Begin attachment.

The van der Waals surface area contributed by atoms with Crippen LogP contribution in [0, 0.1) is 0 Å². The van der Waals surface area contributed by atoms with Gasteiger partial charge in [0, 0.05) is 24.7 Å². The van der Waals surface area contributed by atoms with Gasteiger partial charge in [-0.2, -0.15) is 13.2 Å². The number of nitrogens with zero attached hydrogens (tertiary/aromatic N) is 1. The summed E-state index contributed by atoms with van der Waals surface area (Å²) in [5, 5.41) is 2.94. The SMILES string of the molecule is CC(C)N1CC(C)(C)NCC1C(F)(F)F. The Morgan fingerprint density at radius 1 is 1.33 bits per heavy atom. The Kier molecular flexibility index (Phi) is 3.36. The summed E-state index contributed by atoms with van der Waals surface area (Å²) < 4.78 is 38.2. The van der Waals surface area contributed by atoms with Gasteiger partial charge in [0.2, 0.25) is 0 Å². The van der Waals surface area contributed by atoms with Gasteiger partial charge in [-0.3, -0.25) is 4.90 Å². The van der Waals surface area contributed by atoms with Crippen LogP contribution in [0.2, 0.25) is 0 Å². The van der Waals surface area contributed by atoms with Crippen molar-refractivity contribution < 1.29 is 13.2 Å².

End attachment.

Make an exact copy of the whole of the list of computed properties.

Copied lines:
The van der Waals surface area contributed by atoms with Crippen LogP contribution in [0, 0.1) is 0 Å². The van der Waals surface area contributed by atoms with Gasteiger partial charge in [0, 0.05) is 24.7 Å². The van der Waals surface area contributed by atoms with Gasteiger partial charge in [-0.2, -0.15) is 13.2 Å². The number of nitrogens with zero attached hydrogens (tertiary/aromatic N) is 1. The summed E-state index contributed by atoms with van der Waals surface area (Å²) in [5, 5.41) is 2.94. The SMILES string of the molecule is CC(C)N1CC(C)(C)NCC1C(F)(F)F. The Morgan fingerprint density at radius 1 is 1.33 bits per heavy atom. The Kier molecular flexibility index (Phi) is 3.36. The summed E-state index contributed by atoms with van der Waals surface area (Å²) < 4.78 is 38.2. The van der Waals surface area contributed by atoms with Gasteiger partial charge in [0.2, 0.25) is 0 Å². The van der Waals surface area contributed by atoms with Gasteiger partial charge in [-0.3, -0.25) is 4.90 Å². The van der Waals surface area contributed by atoms with Crippen LogP contribution in [0.2, 0.25) is 0 Å². The van der Waals surface area contributed by atoms with Crippen molar-refractivity contribution < 1.29 is 13.2 Å².